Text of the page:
By Simon Johnson
The April 2009 London summit of the G20 is widely regarded as having been a great success. The world’s largest economies agreed on an immediate coordinated approach to the global financial crisis then raging and promised to work together on banking reforms that would support growth. At the time, President Obama got high marks for his constructive engagement.
Group of 20 nations will affirm a commitment to avoid weakening their currencies to gain a trade advantage, according to a draft statement prepared for a meeting this week in Washington, Bloomberg BNA reported.
The statement, seen by a Bloomberg BNA reporter, maintains a February pledge to “move more rapidly toward more market-determined exchange rate systems and exchange-rate flexibility” and to refrain from competitive devaluations. Meetings of finance ministers and central bankers start Thursday.
MOSCOW (Reuters) - The Group of 20 nations declared on Saturday there would be no currency war and deferred plans to set new debt-cutting targets, underlining broad concern about the fragile state of the world economy.
Finance Minister Jim Flaherty’s criticism of U.S. monetary policy, which he ramped up last week in Washington, may be putting him at odds with the Bank of Canada and the Group of 20.
Flaherty said he criticized the Federal Reserve’s use of unconventional monetary policy known as quantitative easing at a private dinner of G20 officials on Oct. 10, with U.S. Federal Reserve Chairman Ben S. Bernanke in attendance.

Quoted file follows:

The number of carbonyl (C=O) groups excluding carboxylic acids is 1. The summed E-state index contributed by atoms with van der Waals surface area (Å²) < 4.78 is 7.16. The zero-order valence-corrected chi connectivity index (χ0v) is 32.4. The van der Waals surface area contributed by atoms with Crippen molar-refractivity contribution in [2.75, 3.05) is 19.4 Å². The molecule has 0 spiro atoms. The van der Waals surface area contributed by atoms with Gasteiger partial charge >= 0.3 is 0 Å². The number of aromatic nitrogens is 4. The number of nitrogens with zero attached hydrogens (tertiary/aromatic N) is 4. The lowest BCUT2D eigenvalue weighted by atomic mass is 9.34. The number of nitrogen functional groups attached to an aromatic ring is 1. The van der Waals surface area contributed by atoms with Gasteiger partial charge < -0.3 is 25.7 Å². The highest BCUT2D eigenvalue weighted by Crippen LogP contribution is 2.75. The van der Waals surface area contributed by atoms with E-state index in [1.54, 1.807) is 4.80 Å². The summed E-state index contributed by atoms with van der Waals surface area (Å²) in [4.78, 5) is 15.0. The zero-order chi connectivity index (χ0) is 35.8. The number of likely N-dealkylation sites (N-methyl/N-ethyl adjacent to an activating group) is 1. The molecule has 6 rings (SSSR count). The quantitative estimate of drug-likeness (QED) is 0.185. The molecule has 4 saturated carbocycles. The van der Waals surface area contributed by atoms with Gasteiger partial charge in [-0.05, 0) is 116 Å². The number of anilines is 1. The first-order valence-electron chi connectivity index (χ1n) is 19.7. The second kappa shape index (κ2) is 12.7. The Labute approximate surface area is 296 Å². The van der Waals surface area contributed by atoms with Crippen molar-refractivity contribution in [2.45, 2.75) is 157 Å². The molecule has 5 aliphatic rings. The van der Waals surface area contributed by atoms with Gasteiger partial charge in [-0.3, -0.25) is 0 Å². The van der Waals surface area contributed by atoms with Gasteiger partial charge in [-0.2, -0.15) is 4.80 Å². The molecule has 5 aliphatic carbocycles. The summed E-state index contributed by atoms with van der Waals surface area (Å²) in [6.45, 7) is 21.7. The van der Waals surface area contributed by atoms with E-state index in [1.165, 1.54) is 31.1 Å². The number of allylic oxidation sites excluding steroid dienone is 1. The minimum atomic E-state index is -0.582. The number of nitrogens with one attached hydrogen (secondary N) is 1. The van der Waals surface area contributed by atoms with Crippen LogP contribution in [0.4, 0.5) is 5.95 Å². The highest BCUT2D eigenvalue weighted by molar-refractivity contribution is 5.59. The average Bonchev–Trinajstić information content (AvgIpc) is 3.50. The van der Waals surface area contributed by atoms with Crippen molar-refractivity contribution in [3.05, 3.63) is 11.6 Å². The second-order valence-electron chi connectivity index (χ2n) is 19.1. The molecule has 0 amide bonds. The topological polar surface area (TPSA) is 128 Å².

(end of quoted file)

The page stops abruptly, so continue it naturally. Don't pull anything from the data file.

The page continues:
WASHINGTON — Jim Flaherty usually finds his comfort zone in the company of global financial leaders.
A senior statesman among his peers, Mr. Flaherty’s views are often sought out by others who — grudgingly, perhaps — have envied Canada’s steady performance coming out of the recession, while many of their countries continued to struggle under financial crises and crumbling economies.
MOSCOW – Financial leaders from the world’s 20 biggest economies may have promised not to devalue their currencies to help exports, but the pledge will do little to keep exchange rates stable.
While G20 finance ministers and central bank governors can promise not to devalue their currencies directly, there can be no guarantees while central banks are pumping money into economies to make them grow again.
OTTAWA — Bank of Canada chief Mark Carney said he is unlikely to raise interest rates until economic growth surpasses 2% and inflation quickens, adding that personal debt levels and the housing market will also influence the timing of his next move.
The conditions for hiking rates are implied in the bank’s mandate to target 2% inflation, but Mr. Carney laid them out more bluntly than he has in the past in an interview with Global National Television that aired on Sunday.
OTTAWA — Finance officials from the world’s leading economies will be less focused on “currency wars” at meetings this week despite recent attention on Japan’s aggressive monetary policy, according to a senior Canadian finance official on Tuesday.
Western officials should have realised this Summit would be different when they arrived in Seoul to find their phones and blackberrys didn't work. The problem was that Korea's nationwide 4G network was too advanced. On early negotiating missions, key UK officials found themselves communicating with London via gmail, on rented phones.
That was never a problem in Pittsburgh, or Toronto. But as George Osborne liked to point out, this was the first G20 Summit not hosted by a G8 country - and, he might have added, the first where G8 countries didn't call the tune.